Himyarite Kingdom


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Himyarite Kingdom

 

an ancient state that arose in southwestern South Arabia at the end of the second century B.C. By the beginning of the first century A.D., the Himyarite kingdom included all sea trading points on the southwestern coast of South Arabia. The kingdom conquered part of the coast of East Africa and a significant portion of the territory of Saba. By the end of the second century A.D., the combined forces of Saba, Aksum, and Hadhramaut defeated the Himyarite kingdom and made it a vassal state of Saba. In the early fourth century, all of South Arabia again came under the power of the Himyarite kingdom. The territory of the kingdom was conquered by the Ethiopians in the early sixth century and by the Sassanids in the 570’s.

References in periodicals archive ?
In 517, the enthronement of a Jewish king led Christians to seize a major town of the Himyarite kingdom. After mustering an army, Dhu-Nuwas inflicted a costly defeat on the rebels, taking many prisoners, and destroying their church.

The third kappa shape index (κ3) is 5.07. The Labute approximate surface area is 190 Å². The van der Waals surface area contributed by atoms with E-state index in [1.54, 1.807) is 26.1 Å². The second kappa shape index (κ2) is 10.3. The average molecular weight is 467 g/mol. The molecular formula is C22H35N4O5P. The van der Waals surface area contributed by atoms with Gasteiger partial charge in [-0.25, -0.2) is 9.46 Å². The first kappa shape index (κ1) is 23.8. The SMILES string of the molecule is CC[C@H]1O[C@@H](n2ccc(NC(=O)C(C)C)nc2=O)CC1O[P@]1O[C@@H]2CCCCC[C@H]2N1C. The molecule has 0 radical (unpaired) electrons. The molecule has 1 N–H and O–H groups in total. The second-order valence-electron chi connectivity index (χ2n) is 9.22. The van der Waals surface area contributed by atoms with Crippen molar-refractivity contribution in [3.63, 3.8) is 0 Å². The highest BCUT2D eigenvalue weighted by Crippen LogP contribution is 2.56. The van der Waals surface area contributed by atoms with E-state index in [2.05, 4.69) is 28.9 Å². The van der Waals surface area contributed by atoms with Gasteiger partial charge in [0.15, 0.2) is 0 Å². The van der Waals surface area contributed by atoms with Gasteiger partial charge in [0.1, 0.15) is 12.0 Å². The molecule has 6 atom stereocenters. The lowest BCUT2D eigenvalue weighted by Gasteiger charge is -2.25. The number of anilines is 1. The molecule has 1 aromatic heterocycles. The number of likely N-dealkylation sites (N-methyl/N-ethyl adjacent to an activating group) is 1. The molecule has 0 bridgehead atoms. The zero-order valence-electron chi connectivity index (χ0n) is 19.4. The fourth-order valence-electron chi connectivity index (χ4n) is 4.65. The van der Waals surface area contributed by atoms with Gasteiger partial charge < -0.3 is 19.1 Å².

The construction of nawbat traces back to the pre-Islamic period of the Himyarite kingdom, according to Ali Al-Moqri, a Yemeni author.
The last of the great pre-Islamic kingdoms was that of Himyar, which lasted from about the 1st century BC until the 500s AD (seeHimyarites), at their heights, the Sabaean and Himyarite kingdoms encompassed most of historic Yemen, because of their prominence and prosperity, the states and societies of ancient Yemen were collectively called Arabia Felix in Latin, meaning "Happy Arabia." However, when the Romans occupied Egypt in the 1st century BC they made the Red Sea their primary avenue of commerce.